Thoracic Radiculopathy

Definition/Description

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Thoracic radiculopathy refers to a compressed nerve root in the thoracic area of the spine. This is the least common location for radiculopathy. The symptoms often follow a dermatomal distribution, and can cause pain and numbness that wraps around to the front of your body..

  • The pinched nerve can occur at different areas along the thoracic spine
  • Symptoms of radiculopathy vary by location but frequently include pain, weakness, numbness and tingling.
  • A common cause of radiculopathy is narrowing of the space where nerve roots exit the spine, which can be a result of stenosis, bone spurs, disc herniation or other conditions.
  • Radiculopathy symptoms can often be managed with nonsurgical treatments, but minimally invasive surgery can also help some patients.

The most important structures which are involved with a thoracic radiculopathy are the:

  • Thoracic vertebrae (T1-T12)
  • Intervertebral disc of the thoracic vertebrae,
  • 12 pairs of spinal nerve roots,
  • 12 rami - posterior rami innervate the regional muscles of the back, ventral rami innervate the skin and muscles of the chest and abdominal area.[1]

Epidemiology /Etiology

Unknown, the diagnosis of thoracic radiculopathy is overlooked. 

Thoracic radiculopathy has been infrequently reported and described as uncommon.

Radiculopathy typically is a mechanical root compression , most commonly caused by:

  • Diabetes mellitus - 15% insulin-dependent and 13% non-insulin-dependent have diabetic thoracic polyradiculopathy.[2]
  • Degenerative spine changes such as disc herniation and spondylosis.

Other possible causes of mechanical root compression are a metastatic tumor, trauma, scoliosis, viral infection/inflammation, connective tissue disease and tuberculosis.

Characteristics/Clinical Presentation

  • A person may experience pain in the chest and torso when the nerve compression or irritation occurs in the mid back region.
  • Thoracic radiculopathy is an uncommon condition that may be misdiagnosed as shingles, heart, abdominal, or gallbladder complications.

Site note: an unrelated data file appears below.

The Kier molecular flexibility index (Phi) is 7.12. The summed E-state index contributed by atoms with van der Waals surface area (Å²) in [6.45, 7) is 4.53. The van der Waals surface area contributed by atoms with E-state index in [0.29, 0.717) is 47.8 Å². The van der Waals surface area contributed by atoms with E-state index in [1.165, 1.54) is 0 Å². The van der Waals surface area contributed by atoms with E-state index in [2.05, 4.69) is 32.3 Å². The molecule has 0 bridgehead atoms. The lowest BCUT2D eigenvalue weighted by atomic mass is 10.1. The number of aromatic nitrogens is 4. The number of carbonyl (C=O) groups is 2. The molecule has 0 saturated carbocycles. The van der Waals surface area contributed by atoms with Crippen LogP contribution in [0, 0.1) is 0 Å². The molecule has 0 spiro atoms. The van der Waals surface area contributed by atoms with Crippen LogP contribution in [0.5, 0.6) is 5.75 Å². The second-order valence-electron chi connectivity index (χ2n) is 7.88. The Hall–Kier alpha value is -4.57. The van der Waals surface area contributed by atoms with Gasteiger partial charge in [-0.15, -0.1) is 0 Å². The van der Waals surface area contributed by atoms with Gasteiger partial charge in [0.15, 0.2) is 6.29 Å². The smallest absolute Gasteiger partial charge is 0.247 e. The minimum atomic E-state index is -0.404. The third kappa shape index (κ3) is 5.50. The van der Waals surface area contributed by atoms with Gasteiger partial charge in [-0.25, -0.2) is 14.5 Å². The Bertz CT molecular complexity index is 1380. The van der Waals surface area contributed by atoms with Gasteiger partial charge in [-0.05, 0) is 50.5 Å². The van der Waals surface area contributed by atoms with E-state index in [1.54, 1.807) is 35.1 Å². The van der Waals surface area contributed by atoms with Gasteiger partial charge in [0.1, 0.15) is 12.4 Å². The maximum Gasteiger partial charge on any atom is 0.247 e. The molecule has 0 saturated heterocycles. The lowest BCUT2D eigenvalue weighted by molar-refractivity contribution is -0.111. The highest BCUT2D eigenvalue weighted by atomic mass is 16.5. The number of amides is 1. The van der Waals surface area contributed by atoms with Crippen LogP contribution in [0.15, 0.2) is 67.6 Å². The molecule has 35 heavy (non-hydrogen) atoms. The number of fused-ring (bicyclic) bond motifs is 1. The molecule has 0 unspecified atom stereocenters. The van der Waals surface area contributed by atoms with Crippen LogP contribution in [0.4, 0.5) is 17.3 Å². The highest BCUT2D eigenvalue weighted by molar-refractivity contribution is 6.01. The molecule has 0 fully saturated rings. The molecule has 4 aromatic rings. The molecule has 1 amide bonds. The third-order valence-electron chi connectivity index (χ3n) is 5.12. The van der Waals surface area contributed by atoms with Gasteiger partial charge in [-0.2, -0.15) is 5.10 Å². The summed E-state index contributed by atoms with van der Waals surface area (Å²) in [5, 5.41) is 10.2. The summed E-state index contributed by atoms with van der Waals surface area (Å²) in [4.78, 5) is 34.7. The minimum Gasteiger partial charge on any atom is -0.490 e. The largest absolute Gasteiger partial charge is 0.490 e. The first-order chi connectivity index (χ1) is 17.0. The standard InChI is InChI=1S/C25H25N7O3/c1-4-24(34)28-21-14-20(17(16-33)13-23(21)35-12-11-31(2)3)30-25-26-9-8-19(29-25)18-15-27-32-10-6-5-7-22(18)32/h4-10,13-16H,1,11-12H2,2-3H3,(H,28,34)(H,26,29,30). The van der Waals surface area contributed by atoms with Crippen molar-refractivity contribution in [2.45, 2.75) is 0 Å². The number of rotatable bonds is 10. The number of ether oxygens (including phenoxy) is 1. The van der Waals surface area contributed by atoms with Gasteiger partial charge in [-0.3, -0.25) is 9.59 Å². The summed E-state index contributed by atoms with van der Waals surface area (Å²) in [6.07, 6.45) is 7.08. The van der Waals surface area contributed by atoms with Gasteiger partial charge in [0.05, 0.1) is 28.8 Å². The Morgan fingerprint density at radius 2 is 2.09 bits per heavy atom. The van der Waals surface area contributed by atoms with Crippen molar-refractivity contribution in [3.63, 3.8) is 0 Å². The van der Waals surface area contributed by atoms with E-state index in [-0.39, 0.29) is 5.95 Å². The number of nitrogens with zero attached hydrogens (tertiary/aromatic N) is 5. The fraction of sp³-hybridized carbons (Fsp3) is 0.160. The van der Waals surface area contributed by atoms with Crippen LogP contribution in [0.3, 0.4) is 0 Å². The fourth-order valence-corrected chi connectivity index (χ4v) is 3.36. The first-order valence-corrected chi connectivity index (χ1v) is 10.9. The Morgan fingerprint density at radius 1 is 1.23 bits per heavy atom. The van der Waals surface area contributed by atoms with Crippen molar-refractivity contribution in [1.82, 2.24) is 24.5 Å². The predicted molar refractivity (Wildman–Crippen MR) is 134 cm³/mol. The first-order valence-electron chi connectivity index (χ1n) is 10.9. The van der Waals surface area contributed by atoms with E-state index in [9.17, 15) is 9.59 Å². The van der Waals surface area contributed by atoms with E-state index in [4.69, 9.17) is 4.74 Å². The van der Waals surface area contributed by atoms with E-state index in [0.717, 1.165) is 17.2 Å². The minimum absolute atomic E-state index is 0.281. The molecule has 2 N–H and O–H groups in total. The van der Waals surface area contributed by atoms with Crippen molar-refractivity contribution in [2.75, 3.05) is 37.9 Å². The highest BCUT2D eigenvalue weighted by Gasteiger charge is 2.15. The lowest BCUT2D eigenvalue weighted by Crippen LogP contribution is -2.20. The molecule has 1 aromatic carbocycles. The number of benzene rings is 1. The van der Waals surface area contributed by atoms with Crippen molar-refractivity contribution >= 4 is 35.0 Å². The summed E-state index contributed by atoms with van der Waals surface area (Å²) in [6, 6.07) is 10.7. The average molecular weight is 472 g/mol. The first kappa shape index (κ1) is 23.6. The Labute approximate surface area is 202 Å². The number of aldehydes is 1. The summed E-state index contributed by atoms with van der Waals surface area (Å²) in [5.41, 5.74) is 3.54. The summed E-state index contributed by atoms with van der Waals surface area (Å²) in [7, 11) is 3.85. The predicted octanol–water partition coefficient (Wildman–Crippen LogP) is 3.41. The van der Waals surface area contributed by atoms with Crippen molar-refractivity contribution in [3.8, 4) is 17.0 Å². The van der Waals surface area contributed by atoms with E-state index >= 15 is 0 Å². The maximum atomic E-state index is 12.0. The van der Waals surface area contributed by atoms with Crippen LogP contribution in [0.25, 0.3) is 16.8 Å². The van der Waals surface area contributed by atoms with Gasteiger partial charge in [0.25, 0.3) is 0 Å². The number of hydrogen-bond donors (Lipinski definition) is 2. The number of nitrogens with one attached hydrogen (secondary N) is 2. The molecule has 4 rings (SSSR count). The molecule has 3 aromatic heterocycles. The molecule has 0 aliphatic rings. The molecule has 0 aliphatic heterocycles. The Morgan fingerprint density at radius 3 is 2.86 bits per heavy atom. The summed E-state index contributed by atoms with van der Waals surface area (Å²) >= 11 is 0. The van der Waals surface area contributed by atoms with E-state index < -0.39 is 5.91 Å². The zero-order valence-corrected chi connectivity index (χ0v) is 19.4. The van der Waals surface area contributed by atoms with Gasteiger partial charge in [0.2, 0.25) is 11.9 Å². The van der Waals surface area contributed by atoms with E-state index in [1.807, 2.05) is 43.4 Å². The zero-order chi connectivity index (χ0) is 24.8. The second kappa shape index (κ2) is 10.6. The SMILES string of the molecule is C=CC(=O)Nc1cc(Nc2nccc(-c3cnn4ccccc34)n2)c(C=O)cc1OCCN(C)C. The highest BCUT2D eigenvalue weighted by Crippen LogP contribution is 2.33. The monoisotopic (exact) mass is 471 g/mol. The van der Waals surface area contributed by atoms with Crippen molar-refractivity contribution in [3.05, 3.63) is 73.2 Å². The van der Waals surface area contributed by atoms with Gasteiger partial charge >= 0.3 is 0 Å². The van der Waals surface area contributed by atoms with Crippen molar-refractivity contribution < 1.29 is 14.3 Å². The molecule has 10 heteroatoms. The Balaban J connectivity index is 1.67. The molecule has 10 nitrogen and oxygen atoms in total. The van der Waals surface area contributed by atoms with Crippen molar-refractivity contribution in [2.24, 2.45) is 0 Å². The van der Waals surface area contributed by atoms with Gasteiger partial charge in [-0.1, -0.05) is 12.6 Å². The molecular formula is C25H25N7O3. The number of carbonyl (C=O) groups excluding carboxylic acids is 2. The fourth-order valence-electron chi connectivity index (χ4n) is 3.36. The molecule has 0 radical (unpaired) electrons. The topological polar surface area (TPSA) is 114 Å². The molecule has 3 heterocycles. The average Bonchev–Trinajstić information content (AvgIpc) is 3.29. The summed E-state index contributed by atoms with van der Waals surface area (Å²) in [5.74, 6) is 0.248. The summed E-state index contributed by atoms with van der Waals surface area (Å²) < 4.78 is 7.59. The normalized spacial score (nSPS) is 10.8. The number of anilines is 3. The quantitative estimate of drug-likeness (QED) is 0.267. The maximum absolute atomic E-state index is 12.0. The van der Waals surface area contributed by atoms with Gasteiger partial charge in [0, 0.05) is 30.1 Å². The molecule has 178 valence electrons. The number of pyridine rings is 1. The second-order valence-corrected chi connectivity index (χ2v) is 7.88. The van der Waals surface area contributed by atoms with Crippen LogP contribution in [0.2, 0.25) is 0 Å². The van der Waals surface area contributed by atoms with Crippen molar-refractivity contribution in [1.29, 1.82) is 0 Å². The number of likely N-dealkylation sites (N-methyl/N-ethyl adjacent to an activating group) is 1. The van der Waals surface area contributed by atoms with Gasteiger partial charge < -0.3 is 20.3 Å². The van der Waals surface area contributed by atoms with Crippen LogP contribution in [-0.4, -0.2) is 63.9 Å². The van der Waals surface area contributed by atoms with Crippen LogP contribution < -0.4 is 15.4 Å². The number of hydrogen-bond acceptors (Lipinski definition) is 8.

Symptoms associated with thoracic radiculopathy include:

  • Burning or shooting pain in the rib, side, or abdomennumbness and tingling
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The symptoms of thoracic radiculopathy, regardless of the cause, are often not recognized, as there is typically no associated motor deficit.

  • When the etiology is disc herniation or trauma, motor deficit or myelopathy may be observed in the advanced stages.
  • The typical presentation of band-like thoracic or abdominal pain can mimic a myriad of conditions .
  • With many differential diagnoses to consider, it is not surprising that thoracic radiculopathy is often not discovered for months, or years, after symptoms arise[3]

Diagnosis

In addition to a physical exam and symptom review, doctors may diagnose radiculopathy using:

  • radiologic imaging with X-ray, MRI, and CT scans
  • electrical impulse testing called electromyography or EMG, to test nerve function
  • The exclusion of other causes of pain is the most important step in the diagnostic procedure as there are a lot of generators of thoracic pain and differentiating these differential diagnoses will be difficult[1]

Differential Diagnosis

  • Postherpetic neuralgia
  • Chronic abdominal wall pain
  • Malignancy
  • Other spinal disorders (e.g. spinal cord tumors, compression by intervertebral discs)[4]
  • Spinal: Infectious, neoplastic (primary, metastatic), degenerative (spondylosis, spinal stenosis, facet syndrome, disc disease/HNP), metabolic (osteoporosis, osteomalacia), deformity (kyphosis, scoliosis, compression fracture, somatic dysfunction), neurogenic (radiculopathy, Herpes Zoster, anteriovenous malformation)